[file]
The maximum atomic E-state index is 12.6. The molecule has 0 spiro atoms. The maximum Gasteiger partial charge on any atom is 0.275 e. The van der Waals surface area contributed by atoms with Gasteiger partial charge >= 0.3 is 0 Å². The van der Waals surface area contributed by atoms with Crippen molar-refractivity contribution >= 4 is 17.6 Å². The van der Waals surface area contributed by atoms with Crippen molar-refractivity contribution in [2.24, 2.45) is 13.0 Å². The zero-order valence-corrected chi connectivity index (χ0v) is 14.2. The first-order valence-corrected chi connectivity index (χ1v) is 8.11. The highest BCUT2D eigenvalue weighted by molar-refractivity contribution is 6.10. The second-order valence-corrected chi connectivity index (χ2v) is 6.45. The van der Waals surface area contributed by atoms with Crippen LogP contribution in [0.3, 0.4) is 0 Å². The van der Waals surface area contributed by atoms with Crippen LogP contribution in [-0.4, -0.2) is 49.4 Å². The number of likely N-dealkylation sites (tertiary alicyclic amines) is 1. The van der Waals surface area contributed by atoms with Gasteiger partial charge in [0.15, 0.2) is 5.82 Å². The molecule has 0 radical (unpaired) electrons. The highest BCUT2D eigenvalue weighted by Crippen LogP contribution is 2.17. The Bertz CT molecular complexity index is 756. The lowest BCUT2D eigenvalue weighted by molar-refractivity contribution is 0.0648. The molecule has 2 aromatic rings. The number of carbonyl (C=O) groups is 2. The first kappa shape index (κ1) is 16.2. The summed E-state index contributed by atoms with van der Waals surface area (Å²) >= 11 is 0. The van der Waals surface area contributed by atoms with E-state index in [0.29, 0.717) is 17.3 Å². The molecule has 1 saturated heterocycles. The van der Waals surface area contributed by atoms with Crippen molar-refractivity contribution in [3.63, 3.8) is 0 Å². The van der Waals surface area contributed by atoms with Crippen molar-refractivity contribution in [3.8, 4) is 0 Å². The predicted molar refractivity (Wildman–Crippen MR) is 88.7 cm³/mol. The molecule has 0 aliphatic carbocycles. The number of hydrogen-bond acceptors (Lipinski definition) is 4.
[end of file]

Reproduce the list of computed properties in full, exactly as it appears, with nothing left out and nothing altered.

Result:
The maximum atomic E-state index is 12.6. The molecule has 0 spiro atoms. The maximum Gasteiger partial charge on any atom is 0.275 e. The van der Waals surface area contributed by atoms with Gasteiger partial charge >= 0.3 is 0 Å². The van der Waals surface area contributed by atoms with Crippen molar-refractivity contribution >= 4 is 17.6 Å². The van der Waals surface area contributed by atoms with Crippen molar-refractivity contribution in [2.24, 2.45) is 13.0 Å². The zero-order valence-corrected chi connectivity index (χ0v) is 14.2. The first-order valence-corrected chi connectivity index (χ1v) is 8.11. The highest BCUT2D eigenvalue weighted by molar-refractivity contribution is 6.10. The second-order valence-corrected chi connectivity index (χ2v) is 6.45. The van der Waals surface area contributed by atoms with Crippen LogP contribution in [0.3, 0.4) is 0 Å². The van der Waals surface area contributed by atoms with Crippen LogP contribution in [-0.4, -0.2) is 49.4 Å². The number of likely N-dealkylation sites (tertiary alicyclic amines) is 1. The van der Waals surface area contributed by atoms with Gasteiger partial charge in [0.15, 0.2) is 5.82 Å². The molecule has 0 radical (unpaired) electrons. The highest BCUT2D eigenvalue weighted by Crippen LogP contribution is 2.17. The Bertz CT molecular complexity index is 756. The lowest BCUT2D eigenvalue weighted by molar-refractivity contribution is 0.0648. The molecule has 2 aromatic rings. The number of carbonyl (C=O) groups is 2. The first kappa shape index (κ1) is 16.2. The summed E-state index contributed by atoms with van der Waals surface area (Å²) >= 11 is 0. The van der Waals surface area contributed by atoms with E-state index in [0.29, 0.717) is 17.3 Å². The molecule has 1 saturated heterocycles. The van der Waals surface area contributed by atoms with Crippen molar-refractivity contribution in [3.63, 3.8) is 0 Å². The van der Waals surface area contributed by atoms with Crippen molar-refractivity contribution in [3.8, 4) is 0 Å². The predicted molar refractivity (Wildman–Crippen MR) is 88.7 cm³/mol. The molecule has 0 aliphatic carbocycles. The number of hydrogen-bond acceptors (Lipinski definition) is 4.